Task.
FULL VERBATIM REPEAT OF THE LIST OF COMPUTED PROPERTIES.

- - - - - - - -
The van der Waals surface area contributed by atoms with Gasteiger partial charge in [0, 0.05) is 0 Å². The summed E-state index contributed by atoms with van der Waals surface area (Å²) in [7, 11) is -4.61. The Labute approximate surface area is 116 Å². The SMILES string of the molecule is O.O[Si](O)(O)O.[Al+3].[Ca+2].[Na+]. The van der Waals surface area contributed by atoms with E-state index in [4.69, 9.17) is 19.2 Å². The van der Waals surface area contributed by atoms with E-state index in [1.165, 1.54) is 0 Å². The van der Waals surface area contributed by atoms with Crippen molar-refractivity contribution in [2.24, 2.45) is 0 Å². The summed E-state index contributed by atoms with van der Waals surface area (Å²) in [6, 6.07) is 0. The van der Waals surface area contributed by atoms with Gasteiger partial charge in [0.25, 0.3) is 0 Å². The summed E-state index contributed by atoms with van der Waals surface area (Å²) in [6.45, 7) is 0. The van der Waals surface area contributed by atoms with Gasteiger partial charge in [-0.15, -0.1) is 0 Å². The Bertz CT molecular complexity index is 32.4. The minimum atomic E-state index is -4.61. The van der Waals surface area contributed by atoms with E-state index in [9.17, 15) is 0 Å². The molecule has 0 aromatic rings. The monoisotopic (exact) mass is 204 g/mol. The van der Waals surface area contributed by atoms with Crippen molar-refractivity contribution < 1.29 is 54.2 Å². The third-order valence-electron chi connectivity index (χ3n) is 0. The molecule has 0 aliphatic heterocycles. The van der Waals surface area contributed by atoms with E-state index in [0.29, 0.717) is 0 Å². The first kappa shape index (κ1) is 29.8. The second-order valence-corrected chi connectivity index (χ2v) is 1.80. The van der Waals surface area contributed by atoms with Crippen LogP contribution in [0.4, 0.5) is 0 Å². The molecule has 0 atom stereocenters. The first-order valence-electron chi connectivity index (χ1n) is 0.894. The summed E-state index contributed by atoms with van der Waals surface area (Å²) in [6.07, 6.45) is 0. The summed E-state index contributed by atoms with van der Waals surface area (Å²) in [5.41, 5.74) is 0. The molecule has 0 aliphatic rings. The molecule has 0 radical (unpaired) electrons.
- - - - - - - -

The van der Waals surface area contributed by atoms with Gasteiger partial charge in [0, 0.05) is 0 Å². The summed E-state index contributed by atoms with van der Waals surface area (Å²) in [7, 11) is -4.61. The Labute approximate surface area is 116 Å². The SMILES string of the molecule is O.O[Si](O)(O)O.[Al+3].[Ca+2].[Na+]. The van der Waals surface area contributed by atoms with E-state index in [4.69, 9.17) is 19.2 Å². The van der Waals surface area contributed by atoms with E-state index in [1.165, 1.54) is 0 Å². The van der Waals surface area contributed by atoms with Crippen molar-refractivity contribution in [2.24, 2.45) is 0 Å². The summed E-state index contributed by atoms with van der Waals surface area (Å²) in [6, 6.07) is 0. The van der Waals surface area contributed by atoms with Gasteiger partial charge in [0.25, 0.3) is 0 Å². The summed E-state index contributed by atoms with van der Waals surface area (Å²) in [6.45, 7) is 0. The van der Waals surface area contributed by atoms with Gasteiger partial charge in [-0.15, -0.1) is 0 Å². The Bertz CT molecular complexity index is 32.4. The minimum atomic E-state index is -4.61. The van der Waals surface area contributed by atoms with E-state index in [9.17, 15) is 0 Å². The molecule has 0 aromatic rings. The monoisotopic (exact) mass is 204 g/mol. The van der Waals surface area contributed by atoms with Crippen molar-refractivity contribution < 1.29 is 54.2 Å². The third-order valence-electron chi connectivity index (χ3n) is 0. The molecule has 0 aliphatic heterocycles. The van der Waals surface area contributed by atoms with E-state index in [0.29, 0.717) is 0 Å². The first kappa shape index (κ1) is 29.8. The second-order valence-corrected chi connectivity index (χ2v) is 1.80. The van der Waals surface area contributed by atoms with Crippen LogP contribution in [0.4, 0.5) is 0 Å². The molecule has 0 atom stereocenters. The first-order valence-electron chi connectivity index (χ1n) is 0.894. The summed E-state index contributed by atoms with van der Waals surface area (Å²) in [6.07, 6.45) is 0. The summed E-state index contributed by atoms with van der Waals surface area (Å²) in [5.41, 5.74) is 0. The molecule has 0 aliphatic rings. The molecule has 0 radical (unpaired) electrons.